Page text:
Posted 8 years ago on Oct. 7, 2011, 4:14 p.m. EST by servicesRendered
This content is user submitted and not an official statement
In pure capitalism, money is simply a symbol of service rendered. Some tangible good or service was provided by you as an individual in exchange for that symbol -be it gold or paper. As long as everyone accepts that symbol for the goods and services they provide, life is good.
Now go beyond individuals and imagine you lead a company manufacturing cotton cloth. You need a steady supply of cotton at a stable price through some period -let say a year in the future. To protect yourself from a price rise, you are willing to pay for an "option" to buy the cotton at the current market price a year from now.
Technically, the person selling you the option has enough cotton in a warehouse to sell to you at the option's "strike price" in a year. If the price stays the same or drops, you simply write off the premium you paid as a cost of doing business and buy the cotton at the current price. If the price rises, the person selling you the cotton loses only virtually -since presumably the strike price was a fair market price for cotton they already own, and they got a premium from you for the option in the first place. So life is good for both corporations and individuals.
Somewhere along the way, someone got the idea to use options as a means of pure market speculation -basically a form of gambling using the market price as the focal point.
I would call market speculation "anti-capitalistic" for two reasons: 1) there is no intention to produce new goods or render services with the commodity being sold at the market 2) at least one person in the exchange is hoping for a loss of value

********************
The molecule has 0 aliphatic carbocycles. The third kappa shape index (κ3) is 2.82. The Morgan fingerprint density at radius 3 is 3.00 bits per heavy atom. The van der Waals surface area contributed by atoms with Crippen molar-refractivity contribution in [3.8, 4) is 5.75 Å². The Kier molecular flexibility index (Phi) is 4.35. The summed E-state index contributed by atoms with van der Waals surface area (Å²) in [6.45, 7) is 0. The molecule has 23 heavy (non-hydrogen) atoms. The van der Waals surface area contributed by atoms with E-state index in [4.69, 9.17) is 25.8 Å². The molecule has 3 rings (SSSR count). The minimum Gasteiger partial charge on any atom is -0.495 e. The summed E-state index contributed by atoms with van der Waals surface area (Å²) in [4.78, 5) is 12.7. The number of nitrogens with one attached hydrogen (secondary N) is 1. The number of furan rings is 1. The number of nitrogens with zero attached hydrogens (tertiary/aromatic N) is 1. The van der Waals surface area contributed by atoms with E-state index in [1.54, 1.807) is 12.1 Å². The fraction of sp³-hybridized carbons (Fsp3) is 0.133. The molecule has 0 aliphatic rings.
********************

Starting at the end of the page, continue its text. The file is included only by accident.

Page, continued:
In fact, when practicing the original form of "short selling" you need not ever have possession of the commodity for which you sell an option as long as the price stays below the strike price until the option expires"
After the market crash that led to the Great Depression, it became "illegal" to sell short without putting up enough money to buy the good or service at the strike price. However, this does not change the fact that selling what you don't have or buying what you don't need in hopes that the market price goes your way is nothing more than gambling.
A complicating factor is that the repeal of Glass-Stegal made it easier for banks to gamble with your savings and loans by removing the barriers between investment banking and commercial banks. To some extent, the commercial banks needed to do this to compete with other forms of investments, such as 401Ks -where we have been encouraged to put every spare nickel rather than into our neighborhood banks.
And the real estate bubble provided another speculative market -people were encouraged to buy houses they could not afford. They were told "they can always sell the house at a profit if things don't work out". Some were even told they could borrow the "equity" that was building up as the prices rose (not the equity they achieved by paying down the loan). Bundling these mortgages provided yet another market upon which both commercial and investment bankers could speculate.
With no real goods being produced or services being rendered, the bubble had to burst at some point (maybe a house of cards collapsing is a better analogy) . And unfortunately, we are right in the middle of it.
To sum up, Diogenes got it right when he said "the love of money [not money itself] is the root of evil" Pure market speculation is the love of money for money's sake since there is no service being rendered.
If I could make one "demand" it would be to regulate market speculation beyond its pure capitalistic purpose as insurance for those (often collectives) who own a surplus to provide insurance for those who need the commodity as part of their business. Net: you have to put the full amount of the option strike price in escrow until the expiration date; further, reinstate Glass-Stegal to again separate commercial banking from investment banking so that bankers cannot gamble with our savings.
Of course, this regulation will have its biggest impact on stock options since no one can argue that the stock (a symbol of equity in a company) is needed as part of manufacture or rendering the service of a company. Those 'selling short" would have to put the full amount in escrow.
It would have the side effect that most people buying stocks will do it because they believe in the goods and services being produced by the company -or that they really like the dividends provided from the profits. If the company grows and they sell it to take a profit from the growth, the problem is self limiting because they no longer own the stock.